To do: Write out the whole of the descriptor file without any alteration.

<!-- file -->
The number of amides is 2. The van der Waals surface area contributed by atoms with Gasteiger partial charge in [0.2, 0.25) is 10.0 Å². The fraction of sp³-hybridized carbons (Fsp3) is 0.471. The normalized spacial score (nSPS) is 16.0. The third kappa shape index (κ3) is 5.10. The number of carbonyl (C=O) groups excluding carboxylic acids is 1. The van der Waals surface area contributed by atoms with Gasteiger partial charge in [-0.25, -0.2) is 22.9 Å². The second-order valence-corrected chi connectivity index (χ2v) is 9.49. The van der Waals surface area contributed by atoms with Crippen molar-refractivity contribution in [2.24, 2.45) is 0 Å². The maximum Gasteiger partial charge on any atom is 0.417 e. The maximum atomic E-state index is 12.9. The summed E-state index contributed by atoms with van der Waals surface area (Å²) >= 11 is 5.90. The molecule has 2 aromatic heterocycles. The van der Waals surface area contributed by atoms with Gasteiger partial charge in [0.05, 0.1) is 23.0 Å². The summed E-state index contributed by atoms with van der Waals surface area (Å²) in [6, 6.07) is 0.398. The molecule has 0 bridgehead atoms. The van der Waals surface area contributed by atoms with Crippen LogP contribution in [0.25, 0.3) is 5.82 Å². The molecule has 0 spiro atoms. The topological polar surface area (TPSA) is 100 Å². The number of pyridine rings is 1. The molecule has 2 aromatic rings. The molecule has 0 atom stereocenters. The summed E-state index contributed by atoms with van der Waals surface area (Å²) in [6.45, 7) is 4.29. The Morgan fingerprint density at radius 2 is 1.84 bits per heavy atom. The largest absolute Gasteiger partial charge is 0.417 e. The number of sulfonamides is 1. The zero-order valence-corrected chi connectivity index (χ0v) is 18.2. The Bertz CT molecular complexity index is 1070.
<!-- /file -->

The number of amides is 2. The van der Waals surface area contributed by atoms with Gasteiger partial charge in [0.2, 0.25) is 10.0 Å². The fraction of sp³-hybridized carbons (Fsp3) is 0.471. The normalized spacial score (nSPS) is 16.0. The third kappa shape index (κ3) is 5.10. The number of carbonyl (C=O) groups excluding carboxylic acids is 1. The van der Waals surface area contributed by atoms with Gasteiger partial charge in [-0.25, -0.2) is 22.9 Å². The second-order valence-corrected chi connectivity index (χ2v) is 9.49. The van der Waals surface area contributed by atoms with Crippen molar-refractivity contribution in [2.24, 2.45) is 0 Å². The maximum Gasteiger partial charge on any atom is 0.417 e. The maximum atomic E-state index is 12.9. The summed E-state index contributed by atoms with van der Waals surface area (Å²) >= 11 is 5.90. The molecule has 2 aromatic heterocycles. The van der Waals surface area contributed by atoms with Gasteiger partial charge in [0.05, 0.1) is 23.0 Å². The summed E-state index contributed by atoms with van der Waals surface area (Å²) in [6, 6.07) is 0.398. The molecule has 0 bridgehead atoms. The van der Waals surface area contributed by atoms with Crippen LogP contribution in [0.25, 0.3) is 5.82 Å². The molecule has 0 spiro atoms. The topological polar surface area (TPSA) is 100 Å². The number of pyridine rings is 1. The molecule has 2 aromatic rings. The molecule has 0 atom stereocenters. The summed E-state index contributed by atoms with van der Waals surface area (Å²) in [6.45, 7) is 4.29. The Morgan fingerprint density at radius 2 is 1.84 bits per heavy atom. The largest absolute Gasteiger partial charge is 0.417 e. The number of sulfonamides is 1. The zero-order valence-corrected chi connectivity index (χ0v) is 18.2. The Bertz CT molecular complexity index is 1070.